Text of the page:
Joe Riel

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These are answers submitted by Joe Riel

A long time ago I wrote a package for doing that and related stuff, such as generating a type cover for a set of expressions.  For the most part it isn't particularly useful. I haven't kept it current (with newer types).  Here's what it does with 4 (your example):

WhatType:-WhatTypes(4);
  {MVIndex, algfun, algnum, atomic, complex, even, finite, integer, literal, numeric, polynom, posint, radfun, radnum, ratpoly, scalar, type, algebraic, anything, appliable, complexcons, constant, embedded_axis, embedded_real, expanded, filedesc, monomial, nonnegative, nonnegint, operator, positive, property, radalgfun, radalgnum, rational, realcons, verification, extended_numeric, extended_rational}

WhatType:-WhatTypes(4+x);
   {`+`, algfun, linear, polynom, radfun, ratpoly, scalar, algebraic, anything, appliable, expanded, radalgfun}

WhatType:-WhatTypes([4+x]);
    {list, anything, appliable, indexable, sequential}

Guessing at what you want, here's one approach, a bit crude.

T := table([2=3,3=2,5=6,6=5,7=9,9=7]): # define given transformations of second index
map(proc(x) local y := T[op(2,x)]; if y :: integer then B[op(1,x),y] else x end if; end proc, varA);
[A[1, 0], A[1, 1], B[1, 3], B[1, 2], A[1, 4], B[1, 6], B[1, 5], B[1, 9], A[1, 8], B[1, 7], A[2, 0], A[2, 1], B[2, 3], B[2, 2], A[2, 4], B[2, 6], B[2, 5], B[2, 9], A[2, 8], B[2, 7], A[3, 0], A[3, 1], B[3, 3], B[3, 2], A[3, 4], B[3, 6], B[3, 5], B[3, 9], A[3, 8], B[3, 7]]

I cannot say I've ever depended on using the interrupt button. A better choice might be to use an embedded component toggle button then have the loop query it each time.  Something like

   do
      finish := evalb(DocumentTools:-GetProperty("ToggleButton0","value") = "true");
      if finish then
         # assign something
         break;
      else
         # assign something else
      end if;
   end do:

The usual way is

initeqs := [seq(S[i] - a[i-1] = 0, i=1..n)];

however, that assumes the constant ai is indexed rather than an inert symbol constructed via a__i. The latter can be generated with cat

initeqs := [seq(S[i] - cat(a__,i) = 0 i=1..n)];

Your notation is incorrect.  What you want is diff(T,d).

Just remove the list from fibs.  Using a list (or set) causes subs to do a simultaneous substition.  In this case you don't want that because e expands to an expression in terms of c and d, so you need to first substitute for e, then for d, then for c.  So use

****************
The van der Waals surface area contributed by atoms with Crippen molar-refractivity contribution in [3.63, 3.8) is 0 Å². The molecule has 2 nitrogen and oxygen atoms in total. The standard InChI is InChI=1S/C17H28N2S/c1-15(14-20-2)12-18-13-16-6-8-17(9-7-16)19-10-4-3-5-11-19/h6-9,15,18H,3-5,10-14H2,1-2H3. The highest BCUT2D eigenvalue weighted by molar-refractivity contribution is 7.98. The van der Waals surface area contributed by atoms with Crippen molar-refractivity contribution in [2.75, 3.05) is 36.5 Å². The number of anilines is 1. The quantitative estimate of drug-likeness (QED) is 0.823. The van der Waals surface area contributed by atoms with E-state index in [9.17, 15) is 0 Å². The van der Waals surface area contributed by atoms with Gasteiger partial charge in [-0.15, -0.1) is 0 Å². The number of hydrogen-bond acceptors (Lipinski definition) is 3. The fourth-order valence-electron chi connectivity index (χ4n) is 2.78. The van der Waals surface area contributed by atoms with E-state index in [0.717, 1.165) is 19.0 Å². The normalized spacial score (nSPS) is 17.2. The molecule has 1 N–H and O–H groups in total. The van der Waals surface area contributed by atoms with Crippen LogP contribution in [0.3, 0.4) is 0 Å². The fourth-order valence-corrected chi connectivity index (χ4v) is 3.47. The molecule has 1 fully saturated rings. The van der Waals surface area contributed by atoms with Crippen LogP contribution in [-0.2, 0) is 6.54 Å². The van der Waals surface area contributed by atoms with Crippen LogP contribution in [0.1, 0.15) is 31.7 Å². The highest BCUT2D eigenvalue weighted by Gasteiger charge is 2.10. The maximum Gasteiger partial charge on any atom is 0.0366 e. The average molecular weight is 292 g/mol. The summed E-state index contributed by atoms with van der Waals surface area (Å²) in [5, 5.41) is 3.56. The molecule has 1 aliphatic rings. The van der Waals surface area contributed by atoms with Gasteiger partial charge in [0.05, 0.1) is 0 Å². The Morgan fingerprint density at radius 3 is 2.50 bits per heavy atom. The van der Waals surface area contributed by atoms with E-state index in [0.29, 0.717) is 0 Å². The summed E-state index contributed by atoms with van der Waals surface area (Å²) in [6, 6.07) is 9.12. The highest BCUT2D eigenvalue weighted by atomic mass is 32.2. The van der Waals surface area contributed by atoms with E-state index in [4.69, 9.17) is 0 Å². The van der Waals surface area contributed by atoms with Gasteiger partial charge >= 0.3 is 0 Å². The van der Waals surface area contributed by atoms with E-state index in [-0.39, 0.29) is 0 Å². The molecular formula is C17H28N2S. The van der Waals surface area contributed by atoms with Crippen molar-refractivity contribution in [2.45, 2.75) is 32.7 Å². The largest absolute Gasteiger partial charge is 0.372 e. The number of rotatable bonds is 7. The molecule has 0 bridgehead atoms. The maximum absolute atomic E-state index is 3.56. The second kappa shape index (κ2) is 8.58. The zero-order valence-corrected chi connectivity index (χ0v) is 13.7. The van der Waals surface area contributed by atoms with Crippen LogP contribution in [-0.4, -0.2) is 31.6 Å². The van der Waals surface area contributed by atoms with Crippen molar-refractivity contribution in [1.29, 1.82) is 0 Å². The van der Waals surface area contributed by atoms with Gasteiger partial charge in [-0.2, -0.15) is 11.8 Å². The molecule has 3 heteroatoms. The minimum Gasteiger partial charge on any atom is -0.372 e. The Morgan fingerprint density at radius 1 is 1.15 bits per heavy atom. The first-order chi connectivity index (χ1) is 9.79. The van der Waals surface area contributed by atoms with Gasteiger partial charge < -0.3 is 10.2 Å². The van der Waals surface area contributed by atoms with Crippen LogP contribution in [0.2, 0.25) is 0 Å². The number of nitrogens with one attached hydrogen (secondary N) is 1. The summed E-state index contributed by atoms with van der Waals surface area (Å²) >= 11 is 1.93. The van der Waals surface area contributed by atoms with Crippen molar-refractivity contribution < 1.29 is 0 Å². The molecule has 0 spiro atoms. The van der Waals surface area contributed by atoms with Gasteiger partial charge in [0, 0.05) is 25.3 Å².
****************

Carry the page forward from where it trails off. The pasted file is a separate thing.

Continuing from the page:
fibs := ( e = c + d,  d = b + c, c = a + b ):  # changed brackets to parentheses

There is a package, UTF8, on MapleCloud (coincidentally written by myself), that will compute the length of the string treating multi-byte characters as single characters.

s := "décember"):
S := UTF8(s):
length(S);
                     8
Substring(S,1..2);
                   "dé"

The problem is the loop.  Because you are terminating it with a semicolon, the assignment to Y is being sent to the print stream; you can see this by commenting out the writeto statements. Because this is being run in the GUI the output is converted to typesetting stuff. To turn that off, just terminate the loop with a colon, that will suppress the undesired output.

Another approach is to use complex values. For example

unit := x -> x/abs(x):
road := t + I*(t^3+2*t^2):
edge := road + unit(diff(road,t))*I:
plots:-complexplot([road,edge], t=-3..2, constrained);

The third and fourth arguments to BinarySearch are optional.  If you do supply them, they must correspond to strict less than and equals, respectively.  These would only be supplied if needed, for example, if the elements in the list required a special test. In your case, because the elements are numeric, just use the defaults:

L := [2,3,4,5]:
ListTools:-BinarySearch(L,3); # --> 2

It returns the position (index from 1) of the element in the list. That is, op(2,L) = 3.

For labels you can use html.  For example, change the caption to

<html>&alpha;</html>

About the simplest solution is

rangetolist := rng-> [seq(rng)]:

Adding a type declaration to the formal argument

rangetolist := (rng::range) -> [seq(rng)]:

A somewhat more restrictive type declaration

rangetolist := (rng::(integer..integer)) -> [seq(rng)]:

To handle a range that may decrease

rangetolist := (rng::(integer..integer)) -> [seq(rng,-sign(`-`(op(rng))))]:

Haven't actually tested these...

Another approach

subsindets(A, specfunc(v), f -> subs(t=tau,f));

For fans of minimalism,

subsindets(A, specfunc(v), eval, t=tau);

An alternative, to avoid using an indexed name, is the following (entered as 1D Maple input):

`f__&alpha;,&beta;`;

Because typing such variables is time-consuming, I'd consider defining macros or aliases for them. For example

macro(fab = `f__&alpha;,&beta;`):
fab/(1 + fab);
         fα,β/(1 + fα,β)

@Alger A call to evalc will simplify the results assuming any unknown variables are real.

simplify(evalc(Re(Z)));
     (w^2*Rs*(Lm + lpr)^2*g^2 + w^2*Lm^2*Rpr*g + Rpr^2*Rs)/(Rpr^2 + w^2*(Lm + lpr)^2*g^2)
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